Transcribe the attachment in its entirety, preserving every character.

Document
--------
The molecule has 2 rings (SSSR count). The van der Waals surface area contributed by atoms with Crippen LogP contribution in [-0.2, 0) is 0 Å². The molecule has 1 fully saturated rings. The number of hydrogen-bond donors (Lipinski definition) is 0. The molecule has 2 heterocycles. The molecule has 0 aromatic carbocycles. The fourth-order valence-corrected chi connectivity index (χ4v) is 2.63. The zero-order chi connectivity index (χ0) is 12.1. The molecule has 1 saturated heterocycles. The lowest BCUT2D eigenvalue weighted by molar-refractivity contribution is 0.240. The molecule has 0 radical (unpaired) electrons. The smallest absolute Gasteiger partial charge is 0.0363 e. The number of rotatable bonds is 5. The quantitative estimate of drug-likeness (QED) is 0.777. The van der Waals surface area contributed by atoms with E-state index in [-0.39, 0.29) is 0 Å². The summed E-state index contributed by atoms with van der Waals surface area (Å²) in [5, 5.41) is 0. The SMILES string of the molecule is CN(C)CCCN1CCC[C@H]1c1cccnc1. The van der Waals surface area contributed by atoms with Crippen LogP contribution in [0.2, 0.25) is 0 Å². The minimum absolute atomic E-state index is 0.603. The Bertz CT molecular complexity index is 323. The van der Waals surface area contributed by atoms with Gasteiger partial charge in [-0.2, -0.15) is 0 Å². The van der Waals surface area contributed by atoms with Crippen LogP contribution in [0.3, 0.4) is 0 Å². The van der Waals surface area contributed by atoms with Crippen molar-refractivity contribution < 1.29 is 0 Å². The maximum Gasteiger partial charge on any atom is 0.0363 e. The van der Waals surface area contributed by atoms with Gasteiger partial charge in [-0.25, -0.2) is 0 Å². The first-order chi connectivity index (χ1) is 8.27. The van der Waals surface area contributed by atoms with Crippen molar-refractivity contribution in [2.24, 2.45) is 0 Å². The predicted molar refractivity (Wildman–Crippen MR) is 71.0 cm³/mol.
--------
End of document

The molecule has 2 rings (SSSR count). The van der Waals surface area contributed by atoms with Crippen LogP contribution in [-0.2, 0) is 0 Å². The molecule has 1 fully saturated rings. The number of hydrogen-bond donors (Lipinski definition) is 0. The molecule has 2 heterocycles. The molecule has 0 aromatic carbocycles. The fourth-order valence-corrected chi connectivity index (χ4v) is 2.63. The zero-order chi connectivity index (χ0) is 12.1. The molecule has 1 saturated heterocycles. The lowest BCUT2D eigenvalue weighted by molar-refractivity contribution is 0.240. The molecule has 0 radical (unpaired) electrons. The smallest absolute Gasteiger partial charge is 0.0363 e. The number of rotatable bonds is 5. The quantitative estimate of drug-likeness (QED) is 0.777. The van der Waals surface area contributed by atoms with E-state index in [-0.39, 0.29) is 0 Å². The summed E-state index contributed by atoms with van der Waals surface area (Å²) in [5, 5.41) is 0. The SMILES string of the molecule is CN(C)CCCN1CCC[C@H]1c1cccnc1. The van der Waals surface area contributed by atoms with Crippen LogP contribution in [0.2, 0.25) is 0 Å². The minimum absolute atomic E-state index is 0.603. The Bertz CT molecular complexity index is 323. The van der Waals surface area contributed by atoms with Gasteiger partial charge in [-0.2, -0.15) is 0 Å². The van der Waals surface area contributed by atoms with Crippen LogP contribution in [0.3, 0.4) is 0 Å². The van der Waals surface area contributed by atoms with Crippen molar-refractivity contribution < 1.29 is 0 Å². The maximum Gasteiger partial charge on any atom is 0.0363 e. The van der Waals surface area contributed by atoms with Gasteiger partial charge in [-0.25, -0.2) is 0 Å². The first-order chi connectivity index (χ1) is 8.27. The van der Waals surface area contributed by atoms with Crippen molar-refractivity contribution in [2.24, 2.45) is 0 Å². The predicted molar refractivity (Wildman–Crippen MR) is 71.0 cm³/mol.